Tactical evolution over recent decades has been hard to come by. There has not been one single overarching change of formations in football since possibly the 70s, that has impacted the majority of teams in world football. It seems there have been more holistic trends of overall tactics. Like for example the death of 2 in midfield (however even this isn’t completely gone especially in lower divisions), ball playing defences, use of the regista and a slow inclination of every position towards midfield.
Another one of these has begun to creep up over the last 2 years or so in world football although again it’s a reinvention of something used before, the diamond. ‘The diamond’ that has been used in football’s vocabulary for many decades now, has many different meanings and symbols for different people.
For some it’s a disregard of the central midfield zone completely with two wide wingers and one holding midfielder, for others it can mean the swamping of the central midfield zone with 4 players. This all can be done with a 3/4/5 at the back combination as well, so it’s vague word. In this change however it’s the description of the one most predominantly used by Liverpool in 2013/14 season and used by more teams including England onward. The narrower use, with 4 tight central midfielders and 2 strikers. Liverpool are by no means the only one to utilize this however, for example Chile has experimented with this at times with 3 at the back, with the clever duo of Sanchez and Vargas. Van Gaal has begun to use it at times with man united also.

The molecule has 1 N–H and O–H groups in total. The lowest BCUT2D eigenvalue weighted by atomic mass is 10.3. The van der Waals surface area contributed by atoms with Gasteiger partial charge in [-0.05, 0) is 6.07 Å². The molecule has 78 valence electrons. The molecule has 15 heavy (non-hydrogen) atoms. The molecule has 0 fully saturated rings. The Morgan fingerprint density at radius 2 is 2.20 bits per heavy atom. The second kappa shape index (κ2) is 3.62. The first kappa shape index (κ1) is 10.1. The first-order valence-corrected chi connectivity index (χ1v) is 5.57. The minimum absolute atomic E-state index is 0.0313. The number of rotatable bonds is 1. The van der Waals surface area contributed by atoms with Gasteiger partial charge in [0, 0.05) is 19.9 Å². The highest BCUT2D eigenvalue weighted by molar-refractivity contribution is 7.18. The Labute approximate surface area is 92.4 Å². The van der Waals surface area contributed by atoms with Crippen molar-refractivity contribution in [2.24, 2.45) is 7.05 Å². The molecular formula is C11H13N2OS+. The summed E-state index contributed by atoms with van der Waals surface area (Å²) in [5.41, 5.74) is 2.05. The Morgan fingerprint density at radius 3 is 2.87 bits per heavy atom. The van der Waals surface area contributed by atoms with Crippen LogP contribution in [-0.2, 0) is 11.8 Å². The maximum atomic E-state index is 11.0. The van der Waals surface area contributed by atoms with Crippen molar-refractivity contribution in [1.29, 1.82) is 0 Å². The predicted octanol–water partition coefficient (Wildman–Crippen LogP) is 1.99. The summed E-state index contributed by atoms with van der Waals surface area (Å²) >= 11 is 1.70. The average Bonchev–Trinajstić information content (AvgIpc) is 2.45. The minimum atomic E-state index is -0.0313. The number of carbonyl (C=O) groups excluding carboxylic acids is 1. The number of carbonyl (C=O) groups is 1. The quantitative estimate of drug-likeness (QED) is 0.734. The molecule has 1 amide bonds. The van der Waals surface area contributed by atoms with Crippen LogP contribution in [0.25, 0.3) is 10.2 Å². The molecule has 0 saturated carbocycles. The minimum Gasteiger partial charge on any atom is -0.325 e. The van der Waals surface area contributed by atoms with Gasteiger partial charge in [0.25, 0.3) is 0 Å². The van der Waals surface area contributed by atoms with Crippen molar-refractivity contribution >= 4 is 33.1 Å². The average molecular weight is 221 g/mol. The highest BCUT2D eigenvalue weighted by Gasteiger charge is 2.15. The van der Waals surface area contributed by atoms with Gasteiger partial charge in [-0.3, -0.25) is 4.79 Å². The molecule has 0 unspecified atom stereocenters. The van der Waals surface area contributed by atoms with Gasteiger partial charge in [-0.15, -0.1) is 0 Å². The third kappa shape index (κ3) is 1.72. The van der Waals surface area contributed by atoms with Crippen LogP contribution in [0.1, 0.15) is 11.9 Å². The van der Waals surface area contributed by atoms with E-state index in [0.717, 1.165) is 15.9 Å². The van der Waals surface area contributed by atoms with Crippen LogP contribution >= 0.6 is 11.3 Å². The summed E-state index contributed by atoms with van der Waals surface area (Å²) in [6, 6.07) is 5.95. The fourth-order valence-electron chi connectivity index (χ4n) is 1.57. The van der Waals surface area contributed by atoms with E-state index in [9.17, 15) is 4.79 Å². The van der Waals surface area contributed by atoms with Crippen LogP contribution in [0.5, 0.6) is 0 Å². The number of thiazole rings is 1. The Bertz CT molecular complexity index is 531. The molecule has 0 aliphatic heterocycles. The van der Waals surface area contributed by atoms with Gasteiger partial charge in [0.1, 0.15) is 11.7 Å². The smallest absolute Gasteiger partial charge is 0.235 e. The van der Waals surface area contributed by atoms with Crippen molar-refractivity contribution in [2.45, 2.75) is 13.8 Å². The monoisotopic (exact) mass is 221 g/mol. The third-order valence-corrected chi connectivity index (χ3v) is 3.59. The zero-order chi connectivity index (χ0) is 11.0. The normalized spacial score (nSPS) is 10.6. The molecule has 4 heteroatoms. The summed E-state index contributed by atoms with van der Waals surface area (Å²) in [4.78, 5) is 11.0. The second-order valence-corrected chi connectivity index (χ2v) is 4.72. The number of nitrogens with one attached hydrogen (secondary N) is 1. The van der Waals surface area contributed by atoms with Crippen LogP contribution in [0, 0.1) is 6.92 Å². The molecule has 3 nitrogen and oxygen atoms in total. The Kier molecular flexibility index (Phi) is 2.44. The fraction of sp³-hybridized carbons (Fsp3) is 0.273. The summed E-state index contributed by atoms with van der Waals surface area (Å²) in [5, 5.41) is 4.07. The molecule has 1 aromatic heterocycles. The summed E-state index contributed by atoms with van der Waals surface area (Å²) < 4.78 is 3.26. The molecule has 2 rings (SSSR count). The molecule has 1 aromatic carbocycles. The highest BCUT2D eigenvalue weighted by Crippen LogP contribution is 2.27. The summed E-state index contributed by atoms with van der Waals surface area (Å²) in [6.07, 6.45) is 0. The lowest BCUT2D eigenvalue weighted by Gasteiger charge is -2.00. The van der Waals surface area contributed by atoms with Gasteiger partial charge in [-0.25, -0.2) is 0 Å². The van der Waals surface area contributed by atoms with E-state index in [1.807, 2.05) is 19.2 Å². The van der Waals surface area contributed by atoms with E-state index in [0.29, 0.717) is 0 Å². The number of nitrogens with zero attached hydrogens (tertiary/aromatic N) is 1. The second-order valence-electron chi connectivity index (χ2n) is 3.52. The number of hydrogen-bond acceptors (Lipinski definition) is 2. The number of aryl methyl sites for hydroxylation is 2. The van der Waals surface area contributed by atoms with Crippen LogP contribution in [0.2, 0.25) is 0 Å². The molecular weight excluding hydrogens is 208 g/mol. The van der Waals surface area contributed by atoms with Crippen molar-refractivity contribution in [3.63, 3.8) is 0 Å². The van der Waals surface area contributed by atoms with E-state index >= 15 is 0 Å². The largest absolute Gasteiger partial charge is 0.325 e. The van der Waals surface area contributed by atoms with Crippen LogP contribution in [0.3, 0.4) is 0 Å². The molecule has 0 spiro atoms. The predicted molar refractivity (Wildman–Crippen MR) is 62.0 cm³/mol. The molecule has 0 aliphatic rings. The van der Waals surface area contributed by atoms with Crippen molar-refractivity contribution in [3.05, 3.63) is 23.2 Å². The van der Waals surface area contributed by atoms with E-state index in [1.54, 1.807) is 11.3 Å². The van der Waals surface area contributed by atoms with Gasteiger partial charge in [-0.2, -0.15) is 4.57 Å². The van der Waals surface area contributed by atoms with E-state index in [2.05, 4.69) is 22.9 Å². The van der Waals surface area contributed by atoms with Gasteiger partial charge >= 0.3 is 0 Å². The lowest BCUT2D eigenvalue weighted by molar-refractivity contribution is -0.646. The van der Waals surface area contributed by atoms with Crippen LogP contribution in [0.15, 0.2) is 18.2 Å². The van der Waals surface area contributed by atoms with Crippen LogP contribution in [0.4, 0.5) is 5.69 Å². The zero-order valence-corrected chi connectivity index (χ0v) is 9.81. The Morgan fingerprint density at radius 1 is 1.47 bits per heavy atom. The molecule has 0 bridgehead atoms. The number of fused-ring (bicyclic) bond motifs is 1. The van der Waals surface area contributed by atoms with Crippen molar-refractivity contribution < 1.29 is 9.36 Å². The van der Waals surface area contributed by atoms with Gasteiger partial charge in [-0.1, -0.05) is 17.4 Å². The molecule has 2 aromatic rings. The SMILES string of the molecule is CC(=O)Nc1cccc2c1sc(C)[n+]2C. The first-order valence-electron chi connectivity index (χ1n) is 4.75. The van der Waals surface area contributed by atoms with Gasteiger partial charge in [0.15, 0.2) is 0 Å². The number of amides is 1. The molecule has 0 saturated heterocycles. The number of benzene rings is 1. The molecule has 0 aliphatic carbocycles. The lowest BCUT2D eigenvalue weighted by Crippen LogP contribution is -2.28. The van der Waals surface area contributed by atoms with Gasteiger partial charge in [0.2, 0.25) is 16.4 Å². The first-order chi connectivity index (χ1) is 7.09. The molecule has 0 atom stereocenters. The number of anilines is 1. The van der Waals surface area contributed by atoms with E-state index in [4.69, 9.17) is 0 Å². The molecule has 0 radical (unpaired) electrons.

In this description of the diamond, what has been seen to occur is the use of a withdrawn forward as well as two wide forwards while still maintaining a structure of a diamond in midfield. Diamonds have been set out like this before, but now it seems a deliberate strategy moving throughout a season. It’s advantage lies in still maintaining a modern high pressing strategy on fullbacks, while possessing two strikers.Furthermore it also allows domination of the central midfield but preserve an completely offensive no 10 or second striker role.
Liverpool’s style, to which Hodgson has tried to replicate involves a horizontally fluid 4 in midfield, who shift with the ball. The front two’s job is to harass the opposition’s back four. Then to cause havoc for markers while acting neither as wingers nor as strikers but still causing damage in both zones. The key player in this however, despite the regista’s (Gerrard in this scenario) playmaking role, is Sterling. The no 10.
Sterling has been used by both England and Liverpool in this role. It’s one of the reasons it has been used is to get the best out of Sterling’s mold of a player. It has given him complete frontal freedom, and more space to utilize one of his key assets-his dribbling. His mobility allows him to move away from most holding midfielders with ease, while the two strikers create spaces for him and for themselves out wide. While his finishing is something to be improved to say the least, it seems he is flourishing in this tactical development and it may be used by teams in the future especially with mobile strikers and a talented no 10.